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What happened to ISIL? An UpFront Special | UpFront

What happened to ISIL? An UpFront Special | UpFront

What happened to ISIL? An UpFront Special | UpFront

What happened to ISIL? An UpFront Special | UpFront

What happened to ISIL? An UpFront Special | UpFront

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https://www.youtube.com/watch?v=OELMtHmcC1c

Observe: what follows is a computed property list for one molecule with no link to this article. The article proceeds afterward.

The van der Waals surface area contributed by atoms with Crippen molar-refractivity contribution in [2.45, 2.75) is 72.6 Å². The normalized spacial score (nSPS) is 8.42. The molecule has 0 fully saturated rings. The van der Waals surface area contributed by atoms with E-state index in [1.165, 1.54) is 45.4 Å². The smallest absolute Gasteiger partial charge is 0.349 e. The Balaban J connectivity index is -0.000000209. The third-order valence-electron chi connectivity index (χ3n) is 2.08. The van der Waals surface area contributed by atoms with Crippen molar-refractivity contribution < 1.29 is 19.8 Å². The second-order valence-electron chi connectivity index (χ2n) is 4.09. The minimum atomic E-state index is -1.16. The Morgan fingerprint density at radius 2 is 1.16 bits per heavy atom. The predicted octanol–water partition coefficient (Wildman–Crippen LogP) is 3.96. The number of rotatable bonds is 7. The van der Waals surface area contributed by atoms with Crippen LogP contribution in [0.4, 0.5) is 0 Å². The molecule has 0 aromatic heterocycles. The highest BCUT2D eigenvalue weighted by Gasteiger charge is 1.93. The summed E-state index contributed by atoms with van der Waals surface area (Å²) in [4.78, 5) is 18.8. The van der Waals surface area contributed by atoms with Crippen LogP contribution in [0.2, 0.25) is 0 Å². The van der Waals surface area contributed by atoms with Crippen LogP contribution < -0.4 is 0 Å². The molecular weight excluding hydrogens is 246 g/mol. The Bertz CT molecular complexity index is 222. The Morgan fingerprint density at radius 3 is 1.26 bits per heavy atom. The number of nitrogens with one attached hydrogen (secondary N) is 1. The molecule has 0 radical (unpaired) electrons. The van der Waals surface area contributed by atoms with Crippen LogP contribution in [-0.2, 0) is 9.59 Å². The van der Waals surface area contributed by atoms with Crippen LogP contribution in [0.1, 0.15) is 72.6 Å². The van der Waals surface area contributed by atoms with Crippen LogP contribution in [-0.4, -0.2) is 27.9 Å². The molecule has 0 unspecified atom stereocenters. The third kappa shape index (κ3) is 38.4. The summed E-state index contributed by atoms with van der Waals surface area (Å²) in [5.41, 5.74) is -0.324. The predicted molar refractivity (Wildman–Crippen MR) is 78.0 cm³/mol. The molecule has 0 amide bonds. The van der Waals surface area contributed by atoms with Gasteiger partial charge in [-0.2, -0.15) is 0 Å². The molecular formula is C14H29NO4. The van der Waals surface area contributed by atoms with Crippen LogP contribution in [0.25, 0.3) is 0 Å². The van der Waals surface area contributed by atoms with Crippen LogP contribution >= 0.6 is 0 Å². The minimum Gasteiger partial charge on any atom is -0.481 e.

Four years after the Islamic State of Iraq and the Levant group (ISIL, also known as ISIS) seized large areas in Iraq and Syria, it appears the group has been defeated militarily, and has now lost 99 percent of the territory it once controlled. According to a University of Maryland study, 2017 was the third consecutive year in which the number of "terrorist" attacks around the world went down. In this special UpFront discussion, we look at the current status of ISIL, why the media have generally decreased its reporting on it, and whether the group still poses a risk. John Mueller, a professor of political science at Ohio State University and author of Overblown: How Politicians and the Terrorism Industry Inflate National Security Threats, and Why We Believe Them, points out that the number of people killed by ISIL in the US is about six a year. "In a lot of ways, it doesn't really present a threat to the United States or to Western Europe," says Mueller. "This is an actual threat to some governments, but ... not to the American government," says Mia Bloom, a professor at Georgia State University and author of Dying to Kill: The Allure of Suicide Terror. "We are largely ignoring places like Nigeria, where the attacks have actually gone up, or places like Southeast Asia. In Indonesia or the Philippines, we really have to be concerned." Renad Mansour, a fellow at the American University of Iraq, Sulaimani and a Middle East research fellow at Chatham House, regards ISIL as a "symptom": "Many local-minded Iraqis and Syrians are entertaining the ideas of groups like [ISIS] because of more socioeconomic reasons, not necessarily the idea of ISIS." When asked about threats posed by so-called returnees - ISIL fighters who left warzones and returned to Western countries - Nicolas Henin, a former war correspondent and former ISIL captive, says he's more worried about people who "still have a dream of a caliphate" and have been prevented from joining ISIL. The author of Jihad Academy: The Rise of Islamic State, Henin, says that most of those who went to fight with ISIL ended up disillusioned. In this UpFront special, we discuss the past, present, and future of ISIL with Mia Bloom, John Mueller, Renad Mansour and Nicolas Henin. Follow UpFront on Twitter @AJUpFront and Facebook.

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